The National Assemblies of Guyana and Suriname are looking to craft a relationship that will enable them to better understand the systems in each country and ensure that legislation is not detrimental to either state.
“We will open the lines of communication, exchange documents about our parliamentary systems and practices and look for ways to cooperate at the levels of Caricom and Unasur,” said Speaker of Guyana’s National Assem-bly Raphael Trotman at a press conference at Public Buildings yesterday. In attendance was Speaker of Suriname’s Parliament Dr Jennifer Geerlings-Simons and her delegation.
During meetings here, they have been examining ways to work together. “It is proposed that we have maybe a contact group where we agree to meet regularly with an agenda and so forth,” Trotman said. “In principle it was agreed that we would become closer, share experiences, share knowledge, even share systems….”
Trotman is expected to make a similar visit to the Dutch-speaking nation when it is expected that the cooperation will be formalised. Reports on the visit will be made to the National Assemblies of each country.
Geerlings-Simons said that an improved relationship could help to minimise misunderstandings and said that there might be times when it would be useful for either Assembly to know how the other would be crafting legislation. “If we might consider legislation in Suriname, maybe on economical issues, it might be wise for Suriname or Guyana or the other way around to know what Guyana is doing on that issue so that we don’t make legislation that might backfire,” she said.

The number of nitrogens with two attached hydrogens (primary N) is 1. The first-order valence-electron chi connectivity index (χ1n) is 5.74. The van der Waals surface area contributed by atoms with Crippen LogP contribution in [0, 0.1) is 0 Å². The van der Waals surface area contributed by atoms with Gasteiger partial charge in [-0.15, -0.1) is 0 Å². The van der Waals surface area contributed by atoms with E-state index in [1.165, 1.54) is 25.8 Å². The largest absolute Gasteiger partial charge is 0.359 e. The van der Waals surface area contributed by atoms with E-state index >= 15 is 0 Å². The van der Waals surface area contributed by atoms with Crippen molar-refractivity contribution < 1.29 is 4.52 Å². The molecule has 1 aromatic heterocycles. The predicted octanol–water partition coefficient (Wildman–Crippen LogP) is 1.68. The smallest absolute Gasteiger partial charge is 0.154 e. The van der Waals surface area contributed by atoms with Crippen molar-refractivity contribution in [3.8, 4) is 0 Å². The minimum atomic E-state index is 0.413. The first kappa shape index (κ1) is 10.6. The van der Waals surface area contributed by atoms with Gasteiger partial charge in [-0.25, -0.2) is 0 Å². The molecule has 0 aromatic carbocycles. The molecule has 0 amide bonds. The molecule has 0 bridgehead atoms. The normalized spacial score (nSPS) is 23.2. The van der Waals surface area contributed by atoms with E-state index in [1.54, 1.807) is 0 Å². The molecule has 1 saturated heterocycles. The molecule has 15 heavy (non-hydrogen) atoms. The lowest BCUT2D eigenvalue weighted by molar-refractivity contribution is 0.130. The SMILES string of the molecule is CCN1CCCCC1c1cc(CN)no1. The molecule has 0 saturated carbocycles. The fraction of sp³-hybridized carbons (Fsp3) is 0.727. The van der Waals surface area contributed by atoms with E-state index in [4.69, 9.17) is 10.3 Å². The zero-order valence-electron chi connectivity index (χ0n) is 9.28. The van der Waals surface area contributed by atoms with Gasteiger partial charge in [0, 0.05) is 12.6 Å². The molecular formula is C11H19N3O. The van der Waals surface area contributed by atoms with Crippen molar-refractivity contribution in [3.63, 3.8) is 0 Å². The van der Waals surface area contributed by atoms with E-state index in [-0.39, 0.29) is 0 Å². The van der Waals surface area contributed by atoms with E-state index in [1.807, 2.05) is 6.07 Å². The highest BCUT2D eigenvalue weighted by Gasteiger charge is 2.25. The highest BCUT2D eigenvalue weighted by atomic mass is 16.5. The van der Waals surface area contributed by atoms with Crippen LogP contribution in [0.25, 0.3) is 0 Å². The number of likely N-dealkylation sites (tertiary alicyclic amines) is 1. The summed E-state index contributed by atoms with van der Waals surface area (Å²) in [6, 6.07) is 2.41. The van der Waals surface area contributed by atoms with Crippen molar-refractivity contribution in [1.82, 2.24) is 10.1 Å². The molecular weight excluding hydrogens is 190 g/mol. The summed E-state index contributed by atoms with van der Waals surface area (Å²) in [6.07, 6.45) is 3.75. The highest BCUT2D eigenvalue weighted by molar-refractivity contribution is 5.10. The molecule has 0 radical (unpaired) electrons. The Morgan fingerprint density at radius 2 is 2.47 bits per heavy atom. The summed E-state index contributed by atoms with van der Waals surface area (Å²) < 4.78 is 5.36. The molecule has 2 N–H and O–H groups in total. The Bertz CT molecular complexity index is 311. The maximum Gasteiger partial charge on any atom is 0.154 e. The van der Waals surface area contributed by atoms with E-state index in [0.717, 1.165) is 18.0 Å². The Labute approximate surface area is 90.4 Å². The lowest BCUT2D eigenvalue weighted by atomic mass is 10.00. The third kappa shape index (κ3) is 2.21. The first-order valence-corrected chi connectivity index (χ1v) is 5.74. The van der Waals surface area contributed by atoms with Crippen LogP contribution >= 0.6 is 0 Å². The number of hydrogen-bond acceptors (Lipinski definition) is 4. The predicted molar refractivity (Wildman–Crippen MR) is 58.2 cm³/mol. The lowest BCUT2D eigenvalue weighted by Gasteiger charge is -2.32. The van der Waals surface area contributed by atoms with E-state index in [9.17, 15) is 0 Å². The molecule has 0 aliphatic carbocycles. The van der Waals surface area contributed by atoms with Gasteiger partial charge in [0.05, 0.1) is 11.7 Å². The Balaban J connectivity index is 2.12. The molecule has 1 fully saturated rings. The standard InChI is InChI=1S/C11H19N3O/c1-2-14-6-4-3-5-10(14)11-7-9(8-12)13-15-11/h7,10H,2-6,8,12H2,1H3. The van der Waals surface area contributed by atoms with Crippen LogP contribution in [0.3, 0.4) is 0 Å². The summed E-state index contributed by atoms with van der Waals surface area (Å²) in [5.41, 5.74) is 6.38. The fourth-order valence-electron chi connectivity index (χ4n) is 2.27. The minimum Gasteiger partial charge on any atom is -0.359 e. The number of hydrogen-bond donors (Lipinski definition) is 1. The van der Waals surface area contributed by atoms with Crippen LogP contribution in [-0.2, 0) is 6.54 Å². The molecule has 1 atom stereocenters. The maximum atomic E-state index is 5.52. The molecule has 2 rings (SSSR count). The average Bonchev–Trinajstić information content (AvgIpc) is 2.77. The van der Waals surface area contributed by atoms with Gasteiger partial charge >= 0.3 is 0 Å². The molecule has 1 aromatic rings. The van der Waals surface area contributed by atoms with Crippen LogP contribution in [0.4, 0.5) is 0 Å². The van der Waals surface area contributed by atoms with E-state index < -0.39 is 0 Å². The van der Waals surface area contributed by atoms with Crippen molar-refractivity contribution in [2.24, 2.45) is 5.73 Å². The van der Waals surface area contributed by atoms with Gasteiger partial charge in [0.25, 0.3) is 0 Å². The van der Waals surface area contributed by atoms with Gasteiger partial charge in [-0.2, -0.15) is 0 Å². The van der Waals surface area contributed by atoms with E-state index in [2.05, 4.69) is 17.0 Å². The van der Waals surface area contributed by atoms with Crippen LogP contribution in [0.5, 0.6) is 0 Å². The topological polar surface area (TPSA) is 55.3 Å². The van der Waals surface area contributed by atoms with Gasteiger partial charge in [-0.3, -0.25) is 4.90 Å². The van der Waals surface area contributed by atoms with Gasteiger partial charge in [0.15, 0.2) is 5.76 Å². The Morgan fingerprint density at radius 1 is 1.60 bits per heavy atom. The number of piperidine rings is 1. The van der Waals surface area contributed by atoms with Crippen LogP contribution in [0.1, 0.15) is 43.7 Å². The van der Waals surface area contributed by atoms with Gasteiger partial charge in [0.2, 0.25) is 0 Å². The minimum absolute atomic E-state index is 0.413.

Trotman said that the objectives of the visit—to reach out a brotherly and neighbourly hand of friendship to a sister Assembly; to compare and contrast parliamentary systems to see how they could learn from each other and even adapt some best practices; and explore the opportunities for finding a mechanism to ensure a more formal and delineated relationship between the Parliaments and peoples so that the many co-related issues that are faced can be better understood and dealt with—have been achieved.
Among the cross-boundary issues identified by Trotman were migration, crime, sharing of knowledge and resources, and the border dispute that exists between the two states.
The Surinamese team had discussions with President Donald Ramotar, Prime Minister Samuel Hinds, Leader of the Opposition David Granger and also met with the Foreign Relations Sectoral Committee of the National Assembly, which was said to be unprecedented.
Meanwhile, Geerlings-Simons also spoke on some of the differences between the Surinamese Parliament and Guyana’s Assembly. She said that there are no ministers in the House and there is not a formal constitutional opposition but there are party groups. As such, how issues are dealt with there, is different from what obtains here and she said there is a little more room for flexibility. For example, she said that any document that comes to the National Assembly will have to be shared with the House in its entirety. “Everything that comes to me I have to share with the opposition,” she said.
As it relates to Bills passed by the National Assembly, these are sent directly to the President, who has to approve and publish the legislation, the Surinamese Speaker said.
Meantime, Geerlings-Simons refused to comment on President Desi Bouterse. The Speaker was asked whether she was concerned about the image of Suriname given the president’s conviction in Holland on drug-trafficking charges and the arrest of his son on drug charges in the United States. “I do not wish to comment on Holland or my President,” she said.